If you'll recall from my first post, Bow One was one of 10 trial bows in a group that included a mix of antique and contemporary makers. Unfortunately, it was the very first bow I tried and with a group like this, any one of them was going to impress me. I figured if Bow One was that good (and it was), the others must be better. From the moment I picked it up, I could play things I had struggled with for years. It was effortless. It felt like a race car. It made my playing articulate and precise like no other bow had before and I was truly impressed. The others all had their qualities, but none matched Bow One's playability. Bow Two came very close, but the Begin had the edge for speed and precision. At the end of the next two weeks, Bow Two and Bow One came out on top. I decided to go with Bow Two because while it played well enough, it had a warmer and more-powerful tone which is what I was concerned with at the time. I should remind you I was playing on a student viola that had a bright nasal tone (according to my instructor) . I knew that my new viola would be different, but I figured that if I could play with Bow Two well enough and it made my student viola sound better, it would be the best bow for both. So, I reluctantly settled on Bow Two and sent the Bow One back. As you know from my first post, I had my doubts about having chosen the right bow. Bow Two and Bow One came from different shops, so a swap was out of the question. What was done was done and I stuck with it. I checked on the status of the Begin over time, and sadly was informed that that bow was sold some months later.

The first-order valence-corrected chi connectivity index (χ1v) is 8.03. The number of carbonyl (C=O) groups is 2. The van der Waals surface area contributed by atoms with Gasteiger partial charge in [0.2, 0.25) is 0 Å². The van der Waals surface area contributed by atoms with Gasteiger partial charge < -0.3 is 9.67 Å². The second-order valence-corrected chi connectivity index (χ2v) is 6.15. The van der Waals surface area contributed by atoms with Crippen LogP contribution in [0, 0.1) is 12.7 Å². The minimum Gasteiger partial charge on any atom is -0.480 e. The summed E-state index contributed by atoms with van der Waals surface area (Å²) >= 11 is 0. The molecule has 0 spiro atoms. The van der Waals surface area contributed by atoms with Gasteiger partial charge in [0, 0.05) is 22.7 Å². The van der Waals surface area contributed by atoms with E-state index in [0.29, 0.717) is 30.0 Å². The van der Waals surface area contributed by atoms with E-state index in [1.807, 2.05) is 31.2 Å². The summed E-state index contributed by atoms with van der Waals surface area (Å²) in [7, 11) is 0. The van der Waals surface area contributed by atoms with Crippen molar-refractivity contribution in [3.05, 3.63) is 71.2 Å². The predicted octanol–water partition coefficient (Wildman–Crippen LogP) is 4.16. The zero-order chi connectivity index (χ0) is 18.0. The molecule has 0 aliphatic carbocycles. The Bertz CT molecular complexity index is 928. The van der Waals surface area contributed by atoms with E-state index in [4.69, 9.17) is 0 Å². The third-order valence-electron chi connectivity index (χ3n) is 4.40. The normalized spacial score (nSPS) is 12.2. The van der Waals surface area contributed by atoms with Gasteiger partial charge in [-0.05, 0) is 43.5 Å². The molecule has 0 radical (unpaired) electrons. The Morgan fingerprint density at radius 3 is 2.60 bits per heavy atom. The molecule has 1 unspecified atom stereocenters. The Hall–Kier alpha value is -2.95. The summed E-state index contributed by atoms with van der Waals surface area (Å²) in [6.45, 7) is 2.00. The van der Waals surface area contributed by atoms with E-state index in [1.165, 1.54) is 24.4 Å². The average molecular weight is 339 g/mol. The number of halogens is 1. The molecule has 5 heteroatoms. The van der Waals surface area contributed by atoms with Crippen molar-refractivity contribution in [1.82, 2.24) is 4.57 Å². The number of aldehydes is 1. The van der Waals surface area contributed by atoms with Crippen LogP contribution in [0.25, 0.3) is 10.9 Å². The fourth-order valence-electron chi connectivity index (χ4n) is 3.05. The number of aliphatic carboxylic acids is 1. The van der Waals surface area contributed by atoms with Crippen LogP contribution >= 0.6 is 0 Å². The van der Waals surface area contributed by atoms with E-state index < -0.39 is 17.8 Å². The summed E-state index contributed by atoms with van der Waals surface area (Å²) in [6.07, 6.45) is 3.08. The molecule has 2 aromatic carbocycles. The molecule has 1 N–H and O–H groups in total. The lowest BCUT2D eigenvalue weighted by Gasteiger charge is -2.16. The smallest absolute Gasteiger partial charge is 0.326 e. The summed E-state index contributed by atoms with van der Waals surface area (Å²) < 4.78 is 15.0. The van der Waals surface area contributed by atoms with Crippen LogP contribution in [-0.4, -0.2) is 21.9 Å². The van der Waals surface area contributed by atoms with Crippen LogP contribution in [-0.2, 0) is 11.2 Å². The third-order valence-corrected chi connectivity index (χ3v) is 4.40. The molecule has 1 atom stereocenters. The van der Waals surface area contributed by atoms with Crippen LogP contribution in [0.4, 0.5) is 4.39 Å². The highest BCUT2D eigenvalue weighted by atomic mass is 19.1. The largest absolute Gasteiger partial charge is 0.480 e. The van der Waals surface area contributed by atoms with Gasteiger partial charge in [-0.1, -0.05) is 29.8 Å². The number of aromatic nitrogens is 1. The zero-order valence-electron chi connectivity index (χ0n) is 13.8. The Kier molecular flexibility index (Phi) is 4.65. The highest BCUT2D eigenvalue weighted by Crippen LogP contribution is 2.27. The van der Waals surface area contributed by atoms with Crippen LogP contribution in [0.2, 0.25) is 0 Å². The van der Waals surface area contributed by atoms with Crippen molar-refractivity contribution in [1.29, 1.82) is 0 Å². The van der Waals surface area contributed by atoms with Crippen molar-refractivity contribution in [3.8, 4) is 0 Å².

As well as I've gotten to know Bow Two, and even play well with it, doubt nags. It's more than doubt really as I honestly feel like the Bow Two isn't right for me. It's a fine bow, to be sure, and I'm often shocked by how well it does with some passages. Overall thought, it is just weighted better for someone with lighter arms, smaller viola, or a better technique. (or all three). I'm thinking that the brighter sound of Bow One might not matter so much on my Manfio.